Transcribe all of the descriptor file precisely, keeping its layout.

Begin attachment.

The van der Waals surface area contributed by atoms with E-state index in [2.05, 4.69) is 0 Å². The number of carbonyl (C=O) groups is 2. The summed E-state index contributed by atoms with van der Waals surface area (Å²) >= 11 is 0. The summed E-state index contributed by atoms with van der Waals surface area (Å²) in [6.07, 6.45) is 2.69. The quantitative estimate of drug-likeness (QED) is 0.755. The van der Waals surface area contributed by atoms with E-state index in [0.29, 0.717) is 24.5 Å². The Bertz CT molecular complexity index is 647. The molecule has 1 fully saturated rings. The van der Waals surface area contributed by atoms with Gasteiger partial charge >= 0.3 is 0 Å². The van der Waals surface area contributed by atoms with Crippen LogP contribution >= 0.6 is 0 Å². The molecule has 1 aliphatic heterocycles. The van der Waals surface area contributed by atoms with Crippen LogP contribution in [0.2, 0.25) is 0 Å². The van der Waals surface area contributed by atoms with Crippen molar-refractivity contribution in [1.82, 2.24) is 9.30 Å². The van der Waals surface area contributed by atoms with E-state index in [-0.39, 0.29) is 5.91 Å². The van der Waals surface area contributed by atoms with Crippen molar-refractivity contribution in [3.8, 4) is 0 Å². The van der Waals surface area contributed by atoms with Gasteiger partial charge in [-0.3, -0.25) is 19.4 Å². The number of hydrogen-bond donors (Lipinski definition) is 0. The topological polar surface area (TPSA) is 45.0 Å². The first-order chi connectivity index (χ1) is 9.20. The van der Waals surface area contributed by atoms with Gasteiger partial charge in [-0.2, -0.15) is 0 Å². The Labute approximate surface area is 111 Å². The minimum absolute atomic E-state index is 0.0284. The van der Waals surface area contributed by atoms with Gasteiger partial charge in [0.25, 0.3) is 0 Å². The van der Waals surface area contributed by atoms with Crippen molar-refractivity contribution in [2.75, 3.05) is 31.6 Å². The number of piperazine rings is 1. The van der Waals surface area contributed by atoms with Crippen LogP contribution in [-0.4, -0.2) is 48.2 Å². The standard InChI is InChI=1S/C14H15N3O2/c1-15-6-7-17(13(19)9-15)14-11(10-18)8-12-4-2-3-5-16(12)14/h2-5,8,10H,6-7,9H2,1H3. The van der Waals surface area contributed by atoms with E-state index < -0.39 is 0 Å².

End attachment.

The van der Waals surface area contributed by atoms with E-state index in [2.05, 4.69) is 0 Å². The number of carbonyl (C=O) groups is 2. The summed E-state index contributed by atoms with van der Waals surface area (Å²) >= 11 is 0. The summed E-state index contributed by atoms with van der Waals surface area (Å²) in [6.07, 6.45) is 2.69. The quantitative estimate of drug-likeness (QED) is 0.755. The van der Waals surface area contributed by atoms with E-state index in [0.29, 0.717) is 24.5 Å². The Bertz CT molecular complexity index is 647. The molecule has 1 fully saturated rings. The van der Waals surface area contributed by atoms with Gasteiger partial charge >= 0.3 is 0 Å². The van der Waals surface area contributed by atoms with Crippen LogP contribution >= 0.6 is 0 Å². The molecule has 1 aliphatic heterocycles. The van der Waals surface area contributed by atoms with Crippen LogP contribution in [0.2, 0.25) is 0 Å². The van der Waals surface area contributed by atoms with Crippen molar-refractivity contribution in [1.82, 2.24) is 9.30 Å². The van der Waals surface area contributed by atoms with E-state index in [-0.39, 0.29) is 5.91 Å². The van der Waals surface area contributed by atoms with Crippen molar-refractivity contribution in [3.8, 4) is 0 Å². The van der Waals surface area contributed by atoms with Gasteiger partial charge in [-0.3, -0.25) is 19.4 Å². The number of hydrogen-bond donors (Lipinski definition) is 0. The topological polar surface area (TPSA) is 45.0 Å². The first-order chi connectivity index (χ1) is 9.20. The van der Waals surface area contributed by atoms with Gasteiger partial charge in [-0.2, -0.15) is 0 Å². The Labute approximate surface area is 111 Å². The minimum absolute atomic E-state index is 0.0284. The van der Waals surface area contributed by atoms with Gasteiger partial charge in [0.25, 0.3) is 0 Å². The van der Waals surface area contributed by atoms with Crippen molar-refractivity contribution in [2.75, 3.05) is 31.6 Å². The number of piperazine rings is 1. The van der Waals surface area contributed by atoms with Crippen LogP contribution in [-0.4, -0.2) is 48.2 Å². The standard InChI is InChI=1S/C14H15N3O2/c1-15-6-7-17(13(19)9-15)14-11(10-18)8-12-4-2-3-5-16(12)14/h2-5,8,10H,6-7,9H2,1H3. The van der Waals surface area contributed by atoms with E-state index < -0.39 is 0 Å².